The new owners of the beloved yet decaying Sunset Park police precinct at 4302 4th Avenue are getting ready for demolition to make way for a new school.
The School Construction Authority in June submitted an application to demolish the entire structure. Earlier this month, they submitted an Alt-1 clarifying they’d be shoring up some of the walls to protect them during demolition. The city has yet to issue a demolition permit.
Locals who have fought for years to stabilize and restore the once glorious Romanesque Revival structure — which has touches of the Venetian and Byzantine — may be surprised to learn that it is no longer protected by New York City’s Landmarks Preservation Commission, although it became a landmark in 1983 and still is one.
In November, the School Construction Authority bought the site from developer Yosef Streicher for $7.999 million, according to public records. School Construction Authority projects are exempt from LPC review.
In 2016, the agency said it planned to raze the structure and replace it with an elementary school, to be known as P.S. 557. However, because the site is listed on the National Register and the project uses state funds, the State Historic Preservation Office had to OK the plans. Last year, the two agencies worked out a compromise and agreed the street-facing facades of the main building would be preserved while the stable would be demolished, as we reported at the time.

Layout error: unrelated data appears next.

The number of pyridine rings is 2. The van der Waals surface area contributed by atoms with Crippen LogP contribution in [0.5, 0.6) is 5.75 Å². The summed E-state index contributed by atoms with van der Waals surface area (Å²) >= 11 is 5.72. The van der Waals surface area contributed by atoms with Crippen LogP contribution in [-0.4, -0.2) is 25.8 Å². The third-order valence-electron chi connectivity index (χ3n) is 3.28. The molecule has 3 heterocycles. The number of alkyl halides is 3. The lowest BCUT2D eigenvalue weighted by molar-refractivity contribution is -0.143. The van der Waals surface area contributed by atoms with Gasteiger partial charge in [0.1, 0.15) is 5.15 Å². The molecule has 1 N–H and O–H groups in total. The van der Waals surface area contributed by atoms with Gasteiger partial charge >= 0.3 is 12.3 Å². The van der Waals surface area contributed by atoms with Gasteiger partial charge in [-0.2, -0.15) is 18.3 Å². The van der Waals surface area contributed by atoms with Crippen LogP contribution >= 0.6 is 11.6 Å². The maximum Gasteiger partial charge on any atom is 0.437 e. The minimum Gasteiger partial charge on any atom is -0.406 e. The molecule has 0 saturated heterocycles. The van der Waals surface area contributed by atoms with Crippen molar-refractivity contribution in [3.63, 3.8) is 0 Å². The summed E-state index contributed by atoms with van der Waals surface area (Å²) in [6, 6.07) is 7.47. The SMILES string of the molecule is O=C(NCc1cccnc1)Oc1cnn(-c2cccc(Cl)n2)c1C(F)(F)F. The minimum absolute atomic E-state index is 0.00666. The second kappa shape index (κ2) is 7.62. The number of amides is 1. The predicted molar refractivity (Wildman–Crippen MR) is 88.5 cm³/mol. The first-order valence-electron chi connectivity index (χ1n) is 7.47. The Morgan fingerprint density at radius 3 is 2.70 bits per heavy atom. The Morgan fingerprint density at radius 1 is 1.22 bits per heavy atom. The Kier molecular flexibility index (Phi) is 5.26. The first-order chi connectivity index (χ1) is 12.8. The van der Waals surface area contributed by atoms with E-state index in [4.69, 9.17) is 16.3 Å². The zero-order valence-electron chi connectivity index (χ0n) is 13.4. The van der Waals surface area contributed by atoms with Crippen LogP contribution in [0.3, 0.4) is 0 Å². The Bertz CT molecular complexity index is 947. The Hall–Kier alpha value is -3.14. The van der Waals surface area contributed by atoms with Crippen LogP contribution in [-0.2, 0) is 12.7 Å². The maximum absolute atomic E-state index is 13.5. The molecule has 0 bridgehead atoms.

The building is caving in after years of neglect and a string of owners. A structural analysis report appended to the project’s environmental impact statement, released July 7 of 2017, shows massing diagrams for construction and design options and gives some indication of what the structure might eventually look like.
One option shows an addition towering over the turret at the corner; in another option, the addition is less obvious.
Built circa 1890-1892 and originally known as the 18th precinct, the building was credited as the work of architect Emile M. Grewe when it was landmarked in 1983, but is now acknowledged as the design of George Ingram — perhaps with an assist from Grewe.
Ingram was responsible for a number of Brooklyn’s late 19th century police stations, his work typified by a fortified, castle-like character.
The building served as the 18th police precinct until 1970, was ravaged by fire in 1980 and has been decaying ever since. A recent visit revealed the site is more secure than it was one year ago, with sturdier fencing.
[Photos by Susan De Vries unless indicated otherwise]
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